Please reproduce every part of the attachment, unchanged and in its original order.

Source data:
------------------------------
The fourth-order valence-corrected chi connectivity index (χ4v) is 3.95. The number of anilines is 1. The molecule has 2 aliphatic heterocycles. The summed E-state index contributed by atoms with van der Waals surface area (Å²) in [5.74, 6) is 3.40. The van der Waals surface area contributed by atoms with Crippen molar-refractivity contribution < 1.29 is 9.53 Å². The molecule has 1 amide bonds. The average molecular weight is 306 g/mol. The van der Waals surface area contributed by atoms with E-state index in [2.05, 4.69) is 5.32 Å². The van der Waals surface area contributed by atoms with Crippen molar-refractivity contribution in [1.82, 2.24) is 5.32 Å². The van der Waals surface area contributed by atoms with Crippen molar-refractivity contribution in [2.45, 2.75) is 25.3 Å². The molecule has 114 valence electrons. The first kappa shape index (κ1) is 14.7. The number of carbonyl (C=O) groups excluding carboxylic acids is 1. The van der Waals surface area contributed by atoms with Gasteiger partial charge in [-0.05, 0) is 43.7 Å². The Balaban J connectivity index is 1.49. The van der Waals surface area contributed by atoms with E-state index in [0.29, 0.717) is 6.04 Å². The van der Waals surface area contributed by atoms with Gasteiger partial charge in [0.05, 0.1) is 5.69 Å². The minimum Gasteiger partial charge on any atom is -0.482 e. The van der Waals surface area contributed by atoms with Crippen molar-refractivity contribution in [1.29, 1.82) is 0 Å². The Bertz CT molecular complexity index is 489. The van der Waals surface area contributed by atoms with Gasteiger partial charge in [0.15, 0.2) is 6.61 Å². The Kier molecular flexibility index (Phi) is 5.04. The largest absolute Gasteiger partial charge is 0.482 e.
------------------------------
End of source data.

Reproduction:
The fourth-order valence-corrected chi connectivity index (χ4v) is 3.95. The number of anilines is 1. The molecule has 2 aliphatic heterocycles. The summed E-state index contributed by atoms with van der Waals surface area (Å²) in [5.74, 6) is 3.40. The van der Waals surface area contributed by atoms with Crippen molar-refractivity contribution < 1.29 is 9.53 Å². The molecule has 1 amide bonds. The average molecular weight is 306 g/mol. The van der Waals surface area contributed by atoms with E-state index in [2.05, 4.69) is 5.32 Å². The van der Waals surface area contributed by atoms with Crippen molar-refractivity contribution in [1.82, 2.24) is 5.32 Å². The van der Waals surface area contributed by atoms with Crippen molar-refractivity contribution in [2.45, 2.75) is 25.3 Å². The molecule has 114 valence electrons. The first kappa shape index (κ1) is 14.7. The number of carbonyl (C=O) groups excluding carboxylic acids is 1. The van der Waals surface area contributed by atoms with Gasteiger partial charge in [-0.05, 0) is 43.7 Å². The Balaban J connectivity index is 1.49. The van der Waals surface area contributed by atoms with E-state index in [0.29, 0.717) is 6.04 Å². The van der Waals surface area contributed by atoms with Gasteiger partial charge in [0.05, 0.1) is 5.69 Å². The minimum Gasteiger partial charge on any atom is -0.482 e. The van der Waals surface area contributed by atoms with Crippen molar-refractivity contribution in [1.29, 1.82) is 0 Å². The Bertz CT molecular complexity index is 489. The van der Waals surface area contributed by atoms with Gasteiger partial charge in [0.15, 0.2) is 6.61 Å². The Kier molecular flexibility index (Phi) is 5.04. The largest absolute Gasteiger partial charge is 0.482 e.